Rhubarb cordial, rabarbrasaft, has nostalgia and late spring/summertime all rolled into one. Here in the north, our rhubarb stalks aren’t ready until late May and early June. So, serving a tall glass of sweet and tangy rhubarb juice means summer is just around the corner – and that brings to mind so many wonderful memories and good times to come.
Rhubarb arrived in Norway in the 1700s; cultivated mostly for medical purposes. Yet, during the 1800s, rhubarb began to make its mark in the home kitchen as sugar became more available. Aside from the raw stalk dipped in sugar, rhubarb cordial and other classics like rhubarb cake and rhubarb soup, among others, remain favorites here. Making a saft (or cordial/concentrate) is just another way of prolonging the shelf life to ensure you get the most out the ingredients all summer long.
There are slight variations in the recipes for rhubarb cordial, some using orange instead of lemon or using both. Some add in extra flavor with vanilla, ginger or other spices. Truth be told, all you really need is rhubarb, sugar and water. I personally enjoy adding citrus in mine for a little extra tang and some vanilla just to round out all the flavors. Stored in the refrigerator, rhubarb cordial will last a couple of weeks. You can also freeze it for later use.
Homemade Rhubarb Cordial (Rabarbrasaft)
Makes about ½ liter (just over 2 cups)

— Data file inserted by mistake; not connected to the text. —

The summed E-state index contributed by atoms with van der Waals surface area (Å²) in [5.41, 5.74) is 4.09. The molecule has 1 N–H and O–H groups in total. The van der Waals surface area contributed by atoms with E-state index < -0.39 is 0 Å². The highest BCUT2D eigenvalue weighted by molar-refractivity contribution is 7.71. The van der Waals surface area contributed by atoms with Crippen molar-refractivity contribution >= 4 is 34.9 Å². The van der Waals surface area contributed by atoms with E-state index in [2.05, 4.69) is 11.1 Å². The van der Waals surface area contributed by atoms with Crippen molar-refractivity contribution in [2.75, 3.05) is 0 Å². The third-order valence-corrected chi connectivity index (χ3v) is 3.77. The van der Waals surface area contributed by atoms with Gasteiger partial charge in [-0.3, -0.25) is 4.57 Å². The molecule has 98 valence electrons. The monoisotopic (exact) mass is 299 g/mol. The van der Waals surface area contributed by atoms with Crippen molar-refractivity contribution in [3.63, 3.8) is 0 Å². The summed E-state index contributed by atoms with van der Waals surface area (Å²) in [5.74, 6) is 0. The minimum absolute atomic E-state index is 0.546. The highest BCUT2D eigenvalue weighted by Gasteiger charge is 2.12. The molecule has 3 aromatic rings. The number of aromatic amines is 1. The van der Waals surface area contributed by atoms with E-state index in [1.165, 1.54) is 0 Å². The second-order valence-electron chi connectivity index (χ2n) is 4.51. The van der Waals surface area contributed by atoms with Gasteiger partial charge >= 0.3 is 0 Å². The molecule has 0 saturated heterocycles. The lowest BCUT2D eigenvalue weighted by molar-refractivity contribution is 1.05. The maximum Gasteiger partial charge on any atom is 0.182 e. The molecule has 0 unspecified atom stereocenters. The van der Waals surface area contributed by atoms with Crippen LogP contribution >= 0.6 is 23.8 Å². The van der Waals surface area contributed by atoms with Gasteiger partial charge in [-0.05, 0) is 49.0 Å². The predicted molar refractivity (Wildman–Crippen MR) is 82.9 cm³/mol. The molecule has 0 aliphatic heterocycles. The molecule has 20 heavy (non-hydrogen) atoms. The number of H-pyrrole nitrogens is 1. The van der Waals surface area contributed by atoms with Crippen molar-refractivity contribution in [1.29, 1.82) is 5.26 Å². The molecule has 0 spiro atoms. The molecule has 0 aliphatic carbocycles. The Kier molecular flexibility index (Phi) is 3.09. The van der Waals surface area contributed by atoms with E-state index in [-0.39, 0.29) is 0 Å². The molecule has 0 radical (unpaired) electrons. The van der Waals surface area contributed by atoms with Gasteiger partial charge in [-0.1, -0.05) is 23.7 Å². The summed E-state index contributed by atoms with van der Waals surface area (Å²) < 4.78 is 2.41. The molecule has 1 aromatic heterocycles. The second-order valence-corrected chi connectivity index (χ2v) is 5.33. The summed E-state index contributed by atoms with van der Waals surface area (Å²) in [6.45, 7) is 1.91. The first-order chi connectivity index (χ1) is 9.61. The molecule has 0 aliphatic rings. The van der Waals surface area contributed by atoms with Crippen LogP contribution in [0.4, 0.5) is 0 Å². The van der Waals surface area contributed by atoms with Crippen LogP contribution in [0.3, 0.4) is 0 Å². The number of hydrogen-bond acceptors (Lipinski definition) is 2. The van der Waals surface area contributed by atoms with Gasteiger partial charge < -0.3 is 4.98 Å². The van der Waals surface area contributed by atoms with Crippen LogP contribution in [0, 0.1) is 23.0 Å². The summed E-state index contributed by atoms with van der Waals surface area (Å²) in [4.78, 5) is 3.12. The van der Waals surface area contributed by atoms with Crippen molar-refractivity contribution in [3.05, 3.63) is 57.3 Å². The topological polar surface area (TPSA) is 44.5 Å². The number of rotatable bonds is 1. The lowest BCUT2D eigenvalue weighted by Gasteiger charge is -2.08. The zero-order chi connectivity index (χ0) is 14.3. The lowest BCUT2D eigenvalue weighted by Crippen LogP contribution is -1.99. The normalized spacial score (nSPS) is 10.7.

- 2.2 pounds (1 kg) fresh rhubarb stalks
- 2 ¼ cups (540 ml) water
- 1 vanilla pod (optional)
- Juice and zest of 1 large lemon
- 1 ½ cups (300 g) granulated sugar
Trim and cut the rhubarb stalks into small pieces. In a large saucepan, bring the rhubarb pieces and water to a simmer over medium-high heat and cook for about 10 minutes or until the rhubarb has softened considerably. Using a fine mesh strainer, strain the rhubarb – squeezing out as much liquid from the rhubarb as possible – over a medium-sized saucepan. Discard the rhubarb or preserve for later use on things such as oatmeal or yoghurt. If using, slice the vanilla pod lengthwise, scrape out the seeds, and add the seeds and pod to the saucepan with the liquid. *You can use 1 teaspoon vanilla extract in place of the vanilla pod. Add in the lemon juice, zest, and sugar, bring to a simmer over medium-high heat, and cook until a syrup-like consistency is reached, about 10 to 15 minutes. Remove the vanilla pod. Pour the syrup into a sterilized jar, seal, and cool at room temperature.
To serve, I like to use a 1:4 ratio of syrup to water (but you can add more or less to your likening). Pour the syrup into a glass and top with cold water or sparkling water and a couple of ice cubes. Enjoy!
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